Pest Controls Products Act

The Pest Control Products Act (PCPA) is administered by Health Canada's Pest Management Regulatory Agency (PMRA) with the primary objective of preventing unacceptable risks to people and the environment from the use of pest control products. The PCPA and its regulations provide a comprehensive framework legislating pesticides imported into, sold, or used in Canada.

The PCPA provides for strong protection of human health and the environment. It includes additional protection for children and pregnant women and takes into account pesticide exposure from all sources, including food and water. The Act also supports pesticide risk reduction, for example, by ensuring that only pesticides that make a useful contribution to pest management are registered and by expediting the registration of lower-risk products. These activities are essential in protecting human health and the environment. The Actalso requires that all pest control products be re-evaluated on a 15-year cycle; increases the powers of inspection and fines to ensure compliance; and requires incident and sales reporting.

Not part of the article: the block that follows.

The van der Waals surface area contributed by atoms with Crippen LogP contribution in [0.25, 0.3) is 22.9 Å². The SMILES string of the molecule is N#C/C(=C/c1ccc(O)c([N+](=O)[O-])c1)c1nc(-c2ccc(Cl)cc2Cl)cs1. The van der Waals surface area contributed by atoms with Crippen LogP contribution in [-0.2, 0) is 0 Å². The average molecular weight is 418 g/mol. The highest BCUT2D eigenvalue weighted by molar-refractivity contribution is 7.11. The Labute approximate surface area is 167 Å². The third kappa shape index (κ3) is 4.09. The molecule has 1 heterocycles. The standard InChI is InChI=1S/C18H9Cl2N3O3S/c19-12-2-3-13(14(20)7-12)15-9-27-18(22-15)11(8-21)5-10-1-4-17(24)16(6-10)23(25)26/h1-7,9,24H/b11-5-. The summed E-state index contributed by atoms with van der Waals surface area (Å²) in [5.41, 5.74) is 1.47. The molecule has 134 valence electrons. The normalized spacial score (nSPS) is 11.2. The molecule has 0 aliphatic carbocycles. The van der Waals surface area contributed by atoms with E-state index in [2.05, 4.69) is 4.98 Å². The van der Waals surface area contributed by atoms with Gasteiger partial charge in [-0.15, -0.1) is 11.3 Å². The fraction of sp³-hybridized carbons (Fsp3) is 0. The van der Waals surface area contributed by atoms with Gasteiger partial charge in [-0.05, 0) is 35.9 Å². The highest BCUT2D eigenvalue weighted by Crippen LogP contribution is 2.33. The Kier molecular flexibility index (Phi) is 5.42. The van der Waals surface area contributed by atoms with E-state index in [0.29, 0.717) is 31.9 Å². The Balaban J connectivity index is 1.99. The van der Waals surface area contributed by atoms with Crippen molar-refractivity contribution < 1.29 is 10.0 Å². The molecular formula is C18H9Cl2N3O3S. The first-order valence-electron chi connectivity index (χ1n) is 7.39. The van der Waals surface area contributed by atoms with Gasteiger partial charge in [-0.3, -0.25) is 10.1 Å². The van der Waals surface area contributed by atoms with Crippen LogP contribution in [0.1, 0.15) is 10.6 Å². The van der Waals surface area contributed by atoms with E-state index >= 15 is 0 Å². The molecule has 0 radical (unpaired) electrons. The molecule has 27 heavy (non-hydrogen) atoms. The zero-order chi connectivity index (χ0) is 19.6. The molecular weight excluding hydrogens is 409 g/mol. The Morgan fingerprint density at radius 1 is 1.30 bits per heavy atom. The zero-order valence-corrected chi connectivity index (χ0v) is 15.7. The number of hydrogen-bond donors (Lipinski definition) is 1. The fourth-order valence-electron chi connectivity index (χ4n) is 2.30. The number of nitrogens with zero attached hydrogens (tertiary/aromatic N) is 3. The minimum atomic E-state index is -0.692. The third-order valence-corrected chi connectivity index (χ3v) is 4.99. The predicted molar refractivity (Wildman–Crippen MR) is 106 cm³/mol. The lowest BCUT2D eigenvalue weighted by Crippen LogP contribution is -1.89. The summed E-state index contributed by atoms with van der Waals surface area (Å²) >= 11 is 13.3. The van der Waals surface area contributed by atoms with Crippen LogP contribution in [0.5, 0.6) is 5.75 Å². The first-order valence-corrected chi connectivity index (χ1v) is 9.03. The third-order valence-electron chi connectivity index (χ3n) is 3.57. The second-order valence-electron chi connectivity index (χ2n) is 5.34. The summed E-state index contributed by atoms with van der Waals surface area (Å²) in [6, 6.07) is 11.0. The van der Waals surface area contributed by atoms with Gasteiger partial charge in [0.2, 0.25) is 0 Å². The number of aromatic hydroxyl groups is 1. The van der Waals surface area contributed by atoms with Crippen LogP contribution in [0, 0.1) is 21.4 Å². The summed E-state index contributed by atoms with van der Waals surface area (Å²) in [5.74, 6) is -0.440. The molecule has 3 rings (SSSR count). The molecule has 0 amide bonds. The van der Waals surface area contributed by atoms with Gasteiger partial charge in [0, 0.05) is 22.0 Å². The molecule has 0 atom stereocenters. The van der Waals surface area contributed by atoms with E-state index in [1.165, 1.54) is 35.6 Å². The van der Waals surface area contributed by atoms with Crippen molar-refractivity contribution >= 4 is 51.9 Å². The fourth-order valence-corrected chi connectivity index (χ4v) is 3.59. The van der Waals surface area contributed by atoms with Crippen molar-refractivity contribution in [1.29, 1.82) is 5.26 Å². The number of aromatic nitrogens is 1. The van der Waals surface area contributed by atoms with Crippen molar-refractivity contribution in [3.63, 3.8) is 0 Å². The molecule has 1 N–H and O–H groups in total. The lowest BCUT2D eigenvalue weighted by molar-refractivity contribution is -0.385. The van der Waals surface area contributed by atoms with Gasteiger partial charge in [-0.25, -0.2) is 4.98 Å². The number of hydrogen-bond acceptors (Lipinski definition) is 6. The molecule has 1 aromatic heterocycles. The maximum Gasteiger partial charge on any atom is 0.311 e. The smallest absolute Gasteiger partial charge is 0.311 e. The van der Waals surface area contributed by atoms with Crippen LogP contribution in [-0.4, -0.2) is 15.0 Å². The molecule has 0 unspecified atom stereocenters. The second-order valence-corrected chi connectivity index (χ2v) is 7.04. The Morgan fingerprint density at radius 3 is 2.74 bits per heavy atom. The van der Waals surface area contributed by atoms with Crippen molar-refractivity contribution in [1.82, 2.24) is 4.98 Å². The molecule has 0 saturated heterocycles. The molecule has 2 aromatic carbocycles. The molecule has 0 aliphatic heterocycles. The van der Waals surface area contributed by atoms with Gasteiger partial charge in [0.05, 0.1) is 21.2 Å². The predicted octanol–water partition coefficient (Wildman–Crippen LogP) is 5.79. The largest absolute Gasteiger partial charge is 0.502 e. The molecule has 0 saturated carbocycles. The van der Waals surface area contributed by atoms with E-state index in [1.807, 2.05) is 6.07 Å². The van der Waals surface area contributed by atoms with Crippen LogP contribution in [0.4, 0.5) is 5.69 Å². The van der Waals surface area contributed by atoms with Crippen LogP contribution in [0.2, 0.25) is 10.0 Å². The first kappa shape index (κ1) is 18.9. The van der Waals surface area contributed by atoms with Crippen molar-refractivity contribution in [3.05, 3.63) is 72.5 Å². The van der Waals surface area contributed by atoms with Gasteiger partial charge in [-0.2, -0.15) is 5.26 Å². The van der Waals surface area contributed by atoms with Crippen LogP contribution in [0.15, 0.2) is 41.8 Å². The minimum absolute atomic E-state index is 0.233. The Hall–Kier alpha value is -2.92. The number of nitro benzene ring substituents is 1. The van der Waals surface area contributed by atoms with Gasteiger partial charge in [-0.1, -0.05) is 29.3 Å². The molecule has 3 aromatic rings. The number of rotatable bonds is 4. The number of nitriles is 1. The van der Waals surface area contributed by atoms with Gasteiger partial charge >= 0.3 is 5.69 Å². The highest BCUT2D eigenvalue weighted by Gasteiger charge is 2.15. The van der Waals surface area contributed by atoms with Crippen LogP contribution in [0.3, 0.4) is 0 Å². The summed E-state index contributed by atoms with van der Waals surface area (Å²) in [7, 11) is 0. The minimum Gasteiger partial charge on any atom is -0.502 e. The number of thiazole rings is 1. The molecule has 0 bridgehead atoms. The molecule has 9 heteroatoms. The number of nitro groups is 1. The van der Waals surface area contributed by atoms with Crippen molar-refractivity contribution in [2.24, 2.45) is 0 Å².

Food and Drugs Act

The Food and Drugs Act (F&DA) ("an Act respecting food, drugs, cosmetics and therapeutic devices") and its accompanying regulations are also administered by Health Canada and the Canadian Food Inspection Agency. Together they provide a legislative framework for Canada covering the production, use, import, export, and transport across provinces and sale of food, drugs, therapeutic devices, cosmetics and natural health products. While no changes have been made to the F&DA since the submission of Canada's original NIP in 2006, changes introduced in 2012 (under Bill C-38) will allow new tools, called Marketing Authorizations and Incorporation by Reference, which will streamline regulatory processes while maintaining the same rigorous pre-market safety assessments to support Health Canada decisions.  

Key Provincial/Territorial Legislation and Policies

All provinces and territories have legislation and regulations to manage air quality, toxic substances and/or pesticides. Most provinces and territories have statutes dealing with environmental protection, with regulations and/or permitting or approvals systems for stationary point sources that discharge pollutants to the atmosphere.